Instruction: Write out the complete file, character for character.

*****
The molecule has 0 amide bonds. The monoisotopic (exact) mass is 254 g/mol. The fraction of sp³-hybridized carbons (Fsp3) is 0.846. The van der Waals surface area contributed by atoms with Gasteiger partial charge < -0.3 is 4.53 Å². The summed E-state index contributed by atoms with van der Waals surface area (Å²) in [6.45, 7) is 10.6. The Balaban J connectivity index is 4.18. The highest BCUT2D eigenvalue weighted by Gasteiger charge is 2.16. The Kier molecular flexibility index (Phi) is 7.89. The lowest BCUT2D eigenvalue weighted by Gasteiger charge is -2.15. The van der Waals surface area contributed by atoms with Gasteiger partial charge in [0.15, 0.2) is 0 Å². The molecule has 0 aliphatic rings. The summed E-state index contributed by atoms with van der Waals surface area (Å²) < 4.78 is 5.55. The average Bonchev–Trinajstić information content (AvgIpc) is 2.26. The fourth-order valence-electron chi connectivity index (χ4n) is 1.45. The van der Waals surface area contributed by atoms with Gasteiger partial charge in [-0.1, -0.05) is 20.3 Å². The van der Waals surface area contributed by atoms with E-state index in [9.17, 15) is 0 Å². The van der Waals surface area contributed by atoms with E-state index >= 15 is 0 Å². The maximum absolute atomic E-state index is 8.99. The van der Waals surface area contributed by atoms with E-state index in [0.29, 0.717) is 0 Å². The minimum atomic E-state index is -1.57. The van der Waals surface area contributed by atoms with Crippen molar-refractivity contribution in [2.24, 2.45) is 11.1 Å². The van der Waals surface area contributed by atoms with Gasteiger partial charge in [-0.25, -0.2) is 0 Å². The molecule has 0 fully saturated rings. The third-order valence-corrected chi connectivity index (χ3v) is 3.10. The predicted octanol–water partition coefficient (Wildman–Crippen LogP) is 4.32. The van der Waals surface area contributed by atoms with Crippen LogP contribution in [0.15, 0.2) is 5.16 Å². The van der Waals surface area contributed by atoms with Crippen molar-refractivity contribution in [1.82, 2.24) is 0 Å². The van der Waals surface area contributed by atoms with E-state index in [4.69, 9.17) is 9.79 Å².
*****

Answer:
The molecule has 0 amide bonds. The monoisotopic (exact) mass is 254 g/mol. The fraction of sp³-hybridized carbons (Fsp3) is 0.846. The van der Waals surface area contributed by atoms with Gasteiger partial charge < -0.3 is 4.53 Å². The summed E-state index contributed by atoms with van der Waals surface area (Å²) in [6.45, 7) is 10.6. The Balaban J connectivity index is 4.18. The highest BCUT2D eigenvalue weighted by Gasteiger charge is 2.16. The Kier molecular flexibility index (Phi) is 7.89. The lowest BCUT2D eigenvalue weighted by Gasteiger charge is -2.15. The van der Waals surface area contributed by atoms with Gasteiger partial charge in [0.15, 0.2) is 0 Å². The molecule has 0 aliphatic rings. The summed E-state index contributed by atoms with van der Waals surface area (Å²) < 4.78 is 5.55. The average Bonchev–Trinajstić information content (AvgIpc) is 2.26. The fourth-order valence-electron chi connectivity index (χ4n) is 1.45. The van der Waals surface area contributed by atoms with Gasteiger partial charge in [-0.1, -0.05) is 20.3 Å². The van der Waals surface area contributed by atoms with E-state index in [9.17, 15) is 0 Å². The van der Waals surface area contributed by atoms with E-state index >= 15 is 0 Å². The maximum absolute atomic E-state index is 8.99. The van der Waals surface area contributed by atoms with E-state index in [0.29, 0.717) is 0 Å². The minimum atomic E-state index is -1.57. The van der Waals surface area contributed by atoms with Crippen molar-refractivity contribution in [2.24, 2.45) is 11.1 Å². The van der Waals surface area contributed by atoms with Gasteiger partial charge in [-0.25, -0.2) is 0 Å². The molecule has 0 fully saturated rings. The third-order valence-corrected chi connectivity index (χ3v) is 3.10. The predicted octanol–water partition coefficient (Wildman–Crippen LogP) is 4.32. The van der Waals surface area contributed by atoms with Crippen LogP contribution in [0.15, 0.2) is 5.16 Å². The van der Waals surface area contributed by atoms with Crippen molar-refractivity contribution in [1.82, 2.24) is 0 Å². The van der Waals surface area contributed by atoms with E-state index in [4.69, 9.17) is 9.79 Å².